11/18/2010 04:57:00 PM EST
U.S. and EU Restrictions on Doing Business with Iran
D. Herlach, Beverly J. Rudy, Christer L. Mossberg, Matthew L. Hazlett, Leanne
Sobel, Christina J. Galus and Inna Zaltsman
In recent months, there have been major developments
regarding the economic sanctions imposed on Iran. In an effort to pressure the
Iranian regime and delay the progress of Iran's nuclear program, the United
Nations, the United States, and the European Union have each strengthened their
sanction programs. This update describes the basic structure of current U.S.
and EU sanctions and highlights key provisions of interest. It is intended as a
summary and is not a substitute for detailed legal analysis of specific
questions that arise with respect to doing business with Iran.
Efforts to strengthen the economic sanctions imposed on
Iran have focused primarily on three areas: Iran's energy industry, nuclear
technology, and finance. In order to place maximum pressure on the Iranian
regime, the United States and other members of the international community have
tightened restrictions on refined petroleum products that were already in short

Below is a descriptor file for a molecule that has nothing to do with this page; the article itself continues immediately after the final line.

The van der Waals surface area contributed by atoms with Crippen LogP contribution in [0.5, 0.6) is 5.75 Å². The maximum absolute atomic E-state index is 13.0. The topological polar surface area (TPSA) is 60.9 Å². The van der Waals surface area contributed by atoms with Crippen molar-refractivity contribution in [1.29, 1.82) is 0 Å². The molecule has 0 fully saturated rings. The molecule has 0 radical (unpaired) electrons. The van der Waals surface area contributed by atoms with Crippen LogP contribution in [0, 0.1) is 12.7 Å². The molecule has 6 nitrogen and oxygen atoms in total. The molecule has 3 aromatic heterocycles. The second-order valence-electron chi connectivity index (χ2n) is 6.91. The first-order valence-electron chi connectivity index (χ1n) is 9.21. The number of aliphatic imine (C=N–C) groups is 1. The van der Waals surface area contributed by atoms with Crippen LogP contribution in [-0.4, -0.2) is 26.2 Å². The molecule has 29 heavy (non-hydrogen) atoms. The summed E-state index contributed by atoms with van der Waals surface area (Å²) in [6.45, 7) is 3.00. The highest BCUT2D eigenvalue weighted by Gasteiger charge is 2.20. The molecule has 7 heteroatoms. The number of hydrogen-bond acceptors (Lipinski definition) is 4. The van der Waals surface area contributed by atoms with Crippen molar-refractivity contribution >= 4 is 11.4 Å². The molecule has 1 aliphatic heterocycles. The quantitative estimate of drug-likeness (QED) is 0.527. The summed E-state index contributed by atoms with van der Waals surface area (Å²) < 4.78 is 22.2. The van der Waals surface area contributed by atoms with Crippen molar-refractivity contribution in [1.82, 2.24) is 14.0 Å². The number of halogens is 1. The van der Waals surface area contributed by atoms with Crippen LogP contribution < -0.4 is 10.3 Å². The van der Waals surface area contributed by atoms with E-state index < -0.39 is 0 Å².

supply within Iran. Direct restrictions on exports that might be useful to
Iran's nuclear program remain in place and have been expanded. Finally, in an
effort to starve the Iranian regime of capital for its nuclear program and
support of terrorism, new efforts are underway to limit Iranian access to and
use of the global financial system.
The international backdrop for U.S. and EU measures is
the United Nations sanctions, which were strengthened with the adoption of U.N.
Security Council Resolution 1929 on June 9, 2010. Key provisions of S.C. Res.
1929 include a prohibition against Iranian investment in commercial nuclear
activity, measures forbidding the diversion of arms to Iran, restrictions on
ballistic missile development, a directive to inspect cargo destined for Iran
to ensure it does not include prohibited goods, and restrictions on providing
support services to Iranian-owned or contracted vessels. Other new U.N.
measures govern the provision of financial and banking services and dealings
with certain named Iranian companies and individuals. Although the U.N.
sanctions have had limited effectiveness, the new restrictions adopted in June
reflect a growing international consensus that more needs to be done to hamper
the Iranian nuclear program.
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